1. Conscious communication: following directly on from this, you need to consider what, when and how you are going to communicate your decision. Not only do you need to think about the who, what, when why, how and ‘what if’ of your messaging (see the 4-MAT model for more on this approach) you also need to consider a) the mode of communication – e.g. what is the right channel to use (slack, email, video, in-person?), b) who needs to be included and c) what’s the right timing? Again, taking the time to think this through will allow you to identify and address potential issues with your messaging. 
  1. Asking questions: a key part of communication and curiosity is asking good questions. Don’t simply press “send” and think job done! That’s just the beginning. You need to follow-up to ascertain whether your message was received in the way you expected. Do people have further questions? What support do they require to take action? How will they be supported? What if they get stuck or aren’t on board?  It’s only by being curious that you will figure this out.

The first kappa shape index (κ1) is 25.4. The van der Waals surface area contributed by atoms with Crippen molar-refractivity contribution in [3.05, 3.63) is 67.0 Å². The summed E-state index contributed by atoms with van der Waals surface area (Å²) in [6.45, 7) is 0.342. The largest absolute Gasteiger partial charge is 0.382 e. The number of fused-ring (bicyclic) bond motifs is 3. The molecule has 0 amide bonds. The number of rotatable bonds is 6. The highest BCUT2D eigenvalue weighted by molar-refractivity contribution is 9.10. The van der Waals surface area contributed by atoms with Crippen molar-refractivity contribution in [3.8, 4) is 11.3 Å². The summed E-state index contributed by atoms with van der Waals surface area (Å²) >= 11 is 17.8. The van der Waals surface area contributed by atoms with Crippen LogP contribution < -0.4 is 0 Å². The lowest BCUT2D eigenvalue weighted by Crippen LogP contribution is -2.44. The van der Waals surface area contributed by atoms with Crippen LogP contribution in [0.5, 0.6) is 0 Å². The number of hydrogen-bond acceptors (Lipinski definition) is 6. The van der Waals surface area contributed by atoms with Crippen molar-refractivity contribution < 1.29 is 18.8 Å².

You can apply these steps to both far-reaching and more contained decisions. For example, if you have a decision that impacts a specific individual in your team you still need to go through the same process, simply on a smaller scale than doing it for your team or your organisation. 

Become a conscious leader… 

Why not challenge yourself to bring more curiosity into your leadership. Embrace the transformative power of asking questions, strive to dig a little deeper, and cultivate a culture where curiosity is valued, and where trust and innovation thrive.

If you are looking to add more structure around your curiosity, there are various tools, models and techniques that can support and strengthen your leadership practice. Aligning with an executive coach who understands this space is a powerful first step. Our team at Thrive Executive work with senior executives, supporting them to become more conscious and effective leaders. If this is the direction you would like to explore – let’s talk.